On an unseasonably cool mid-summer Saturday at Zion Farms, just
outside Pontotoc, Mississippi, a small crowd is gathered to celebrate
Southernness and talk politics. Zion is a small, working farm
specializing in organic, free-range meat and poultry, some of
which is slowly sizzling over hot coals to feed the crowd gathering
for a rally of the Constitution Party, the latest in a line of
political groups based on the old Southern battle cry of states'
Southern pride is on display here: Confederate flags wave proudly. Michael Hill, founder of an organization called the League of the South, a cultural organization of academics dedicated to keeping alive the dream of Southern independence, is the featured speaker today. He agrees with Merle Black, Southerners accept that the world is not perfectable. There is no utopia. Inequalities exist and the government has no business trying to correct them. Hill locates this bleak attitude in the Confederacy's defeat and the occupation that followed. He says, "Southerners are the rock that holds things in place in America."
To truly know the mind of the South you have to look North across the Atlantic to what is now Northern Ireland, according to Michael Hill. He says Southerners are part of the Celtic world reflecting where their Scotch-Irish ancestors came from what is today Northern Ireland.
When you spend time in Ireland's north the connections to the American South are obvious, most particularly in the fractured nature of the Protestant religion. Just as in the south there are a bewildering number of Protestant denominations in Northern Ireland/Ulster.
The Scotch-Irish have played an important role in American political life. One in four American presidents trace their roots to this tiny corner of Ireland, from Andrew Jackson to Bill Clinton. Ulster Protestant culture shaped white Southern culture. It provided the roots music that evolved into bluegrass and country. The words we use to describe white Southerners trace back there as well. The derogatory term "cracker" is derived from Gaelic "craic" meaning lively conversation.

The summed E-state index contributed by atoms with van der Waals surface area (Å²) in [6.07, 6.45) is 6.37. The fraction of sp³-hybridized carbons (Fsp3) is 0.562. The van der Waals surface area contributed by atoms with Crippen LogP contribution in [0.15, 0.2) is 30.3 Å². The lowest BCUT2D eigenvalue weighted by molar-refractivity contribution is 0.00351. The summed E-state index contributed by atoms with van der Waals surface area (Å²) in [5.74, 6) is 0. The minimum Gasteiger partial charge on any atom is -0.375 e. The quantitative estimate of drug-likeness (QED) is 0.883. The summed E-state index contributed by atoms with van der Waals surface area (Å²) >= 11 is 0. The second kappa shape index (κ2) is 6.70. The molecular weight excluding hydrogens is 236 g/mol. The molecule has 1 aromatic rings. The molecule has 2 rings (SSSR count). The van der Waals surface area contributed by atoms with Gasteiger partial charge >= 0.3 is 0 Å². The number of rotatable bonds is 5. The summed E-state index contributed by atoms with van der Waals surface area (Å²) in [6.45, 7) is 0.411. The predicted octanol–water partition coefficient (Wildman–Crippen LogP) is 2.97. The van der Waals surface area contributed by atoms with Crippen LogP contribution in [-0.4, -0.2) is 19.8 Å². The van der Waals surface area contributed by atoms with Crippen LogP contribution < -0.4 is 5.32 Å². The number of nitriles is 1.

The degree to which Northern Ireland's history with its virulent anti-Catholicism still has an impact in the U.S. is remarkable.
As recently as 1960, Democratic candidate John F. Kennedy had to publicly assure white Southerners that he was not part of a papal plot to take over the U.S.
told a group of Methodist ministers in Houston, "I believe in
an America where the separation of church and state is absolute;
where no Catholic prelate would tell the president -- should he
be Catholic -- how to act, and no Protestant minister would tell
his parishioners for whom to vote."
That people almost two centuries away from their roots, fully assimilated, should not have evolved beyond this prejudice is remarkable. Until you consider that the motto of Northern Ireland's Protestants is "No Surrender" a phrase coined way back in 1689 when Protestants were besieged by Catholics in Derry.
The no surrender creed survives in the ethos of white Southerners according to historian James Cobb.
To an outsider the unmalleable nature of the Scotch Irish in America can make the South seem like more than a region -- it is almost a nation. Cobb says that there are elements of white Southern society that could define the group as a separate nation.
And that sense of being a nation within a nation drives many Southerners to regard their view of America as the "one" correct view of the country.
"Again and again throughout American history," says Cobb, Southerners believe, "If you wanted to have a model of what America was supposed to be about you looked to the South."
This quasi-nationalist feeling unites white Southerners across the class divide and gives tremendous political power to them. The South is not quite a nation but it is considerably more than a region. Metaphorically it is like a floating continent moved by tectonic forces from one land mass to another. After a century of being attached to the Democratic party it floated over to the Republicans.